Dud Diligence: an Acquisition Jack-in-the-Box

This posting is for the C-level executives out there who are doing (or thinking of doing) deals for their small or medium-sized businesses.  It is about helping you prevent form from overshadowing substance. It is about details.  PS: if details bore you permit me to humbly recommend your opting out of the deal business ASAP.

The Merger Verger has seen a boatload of due diligence checklists over the years and found almost all of them wanting, including some that were just pathetic.

Why?  Mostly because they are not written by people who run businesses; they are written by people who advise businesses.

Let’s be honest here: due diligence checklists are about the details, where God (or the devil) is.  A lawyer can make a fine checklist for matters relating to corporate formation or past board meetings and the like; an accountant likewise within his or her purview. 

These lists are fine with respect to ensuring that you get what you pay for.  But when it comes to understanding whether a product is approaching an inflection in its growth curve or whether the production manager knows the difference between a kaizen event and a tsunami, they usually ain’t worth squat.

I was once witness to a classic example of what I refer to as “Dud Diligence.”  Dud diligence occurs when completed checklists become the end rather than the means.  The point is not to merely have the information; it is to use it, to understand it so that you make better decisions about your deal and how to make it succeed.  In this instance, it was a company’s first overseas acquisition.  They had new advisors and placed their own feet on the street only sparingly.

The result?  Boxes and boxes of information that “hid” massive problems in accounts payable, which, when discovered Hoovered major value out of the deal.  I say “hid” because the information was there but a layer or two deep; if anyone had bothered to really explore the documents the evidence would have been found.  But a focus on gathering information rather than on using information left key stones unturned and key problems hidden until it was too late.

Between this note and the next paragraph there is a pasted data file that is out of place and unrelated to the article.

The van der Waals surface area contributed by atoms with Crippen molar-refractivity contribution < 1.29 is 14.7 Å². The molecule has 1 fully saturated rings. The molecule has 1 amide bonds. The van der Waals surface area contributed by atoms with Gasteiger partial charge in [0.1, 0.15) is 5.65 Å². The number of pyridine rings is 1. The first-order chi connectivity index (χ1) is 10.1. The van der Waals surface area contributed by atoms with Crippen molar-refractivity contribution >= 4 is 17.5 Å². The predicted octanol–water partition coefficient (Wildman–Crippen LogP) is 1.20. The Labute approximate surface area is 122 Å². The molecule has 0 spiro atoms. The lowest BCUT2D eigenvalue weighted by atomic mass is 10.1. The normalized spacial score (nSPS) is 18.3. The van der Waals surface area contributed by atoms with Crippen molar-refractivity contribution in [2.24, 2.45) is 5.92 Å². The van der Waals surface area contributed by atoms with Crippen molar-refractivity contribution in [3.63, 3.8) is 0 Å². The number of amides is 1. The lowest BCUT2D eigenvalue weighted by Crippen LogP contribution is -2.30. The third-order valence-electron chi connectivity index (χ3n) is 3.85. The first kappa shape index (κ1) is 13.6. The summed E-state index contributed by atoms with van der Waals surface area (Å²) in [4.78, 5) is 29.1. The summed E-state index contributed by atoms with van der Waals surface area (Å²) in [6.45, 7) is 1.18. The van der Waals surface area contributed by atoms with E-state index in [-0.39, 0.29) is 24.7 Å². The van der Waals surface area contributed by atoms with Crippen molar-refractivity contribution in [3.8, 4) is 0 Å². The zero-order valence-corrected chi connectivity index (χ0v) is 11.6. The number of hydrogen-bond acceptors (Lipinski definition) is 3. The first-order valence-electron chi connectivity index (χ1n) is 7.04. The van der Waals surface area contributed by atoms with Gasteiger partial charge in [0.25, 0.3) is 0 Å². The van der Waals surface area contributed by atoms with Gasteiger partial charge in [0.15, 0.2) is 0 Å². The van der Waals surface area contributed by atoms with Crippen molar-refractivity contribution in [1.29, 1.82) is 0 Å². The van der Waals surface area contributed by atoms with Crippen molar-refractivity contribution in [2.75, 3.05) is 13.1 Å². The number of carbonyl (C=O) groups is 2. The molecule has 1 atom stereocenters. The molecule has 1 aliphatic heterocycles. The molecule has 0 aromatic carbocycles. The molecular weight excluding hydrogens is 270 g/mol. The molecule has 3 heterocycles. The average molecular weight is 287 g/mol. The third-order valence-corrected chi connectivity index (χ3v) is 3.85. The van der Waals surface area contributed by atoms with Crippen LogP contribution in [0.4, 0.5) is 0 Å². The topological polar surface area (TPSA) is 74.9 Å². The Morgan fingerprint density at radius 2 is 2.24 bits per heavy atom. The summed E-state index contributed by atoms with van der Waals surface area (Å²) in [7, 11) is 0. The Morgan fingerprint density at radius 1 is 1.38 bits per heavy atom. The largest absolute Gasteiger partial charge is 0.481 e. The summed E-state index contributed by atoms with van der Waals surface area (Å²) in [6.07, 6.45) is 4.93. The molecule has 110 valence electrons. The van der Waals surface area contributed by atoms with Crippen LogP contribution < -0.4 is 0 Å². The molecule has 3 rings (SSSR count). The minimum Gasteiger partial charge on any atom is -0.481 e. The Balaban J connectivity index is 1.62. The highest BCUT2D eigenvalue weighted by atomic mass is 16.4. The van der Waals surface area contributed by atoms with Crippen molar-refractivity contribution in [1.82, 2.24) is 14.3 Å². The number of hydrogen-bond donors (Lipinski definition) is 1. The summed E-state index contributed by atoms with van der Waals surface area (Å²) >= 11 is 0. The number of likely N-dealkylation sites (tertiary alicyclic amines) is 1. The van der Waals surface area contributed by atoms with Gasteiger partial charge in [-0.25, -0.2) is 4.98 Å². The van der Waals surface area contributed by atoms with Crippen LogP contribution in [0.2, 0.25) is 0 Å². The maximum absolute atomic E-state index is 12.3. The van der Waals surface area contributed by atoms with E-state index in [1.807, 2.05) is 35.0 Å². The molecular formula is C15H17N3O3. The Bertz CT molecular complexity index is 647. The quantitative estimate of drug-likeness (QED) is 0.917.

Query: Do your due diligence checklists have places to assign the review and analysis of the information gathered or just a box to tick off when the document has been added to the file?  Does your integration process begin early enough for this analysis to be used to recast value or at least get a head-start on addressing the analytical observations?

Query: When a target is forthcoming with the majority of your requests and slow with one or two things, do you pay particular attention to those last ones when they do finally come in?  Or do you let the pressure of an impending closing lead you to assume that they’re fine.  Don’t kid yourself, that delay could have been for a reason.  Find out.

So, what’s the takeaway here?

  1. Due diligence is not about collecting documents; it is about making sure that you get what you think you are buying (that’s the legal and accounting part) and that you understand what you are getting and what to do with it (that’s the businessman part).
  2. Do not be a prisoner of your checklist.  It should be viewed as an aide memoire, nothing more.  It is your job to think about each deal, what you want out of it and therefore what you need to know about the target to make sure you can achieve that.
  3. If your lawyer or accountant provides you with your due diligence checklist, remember that it will probably lack many operational elements that could ensure a more successful deal integration and therefore a more successful deal.  No matter how high-priced your lawyer, you need to do the businessman thinking for yourself.  Otherwise when the deal is done and your advisors are off to their next assignment, you will be left alone with your own private mess.
  4. So the due diligence actually has three activities, not the one activity that most people seem to think it has:
  • Gathering the data
  • Analyzing the data
  • Creating an action plan based on the analysis.

More on point #4 another time.

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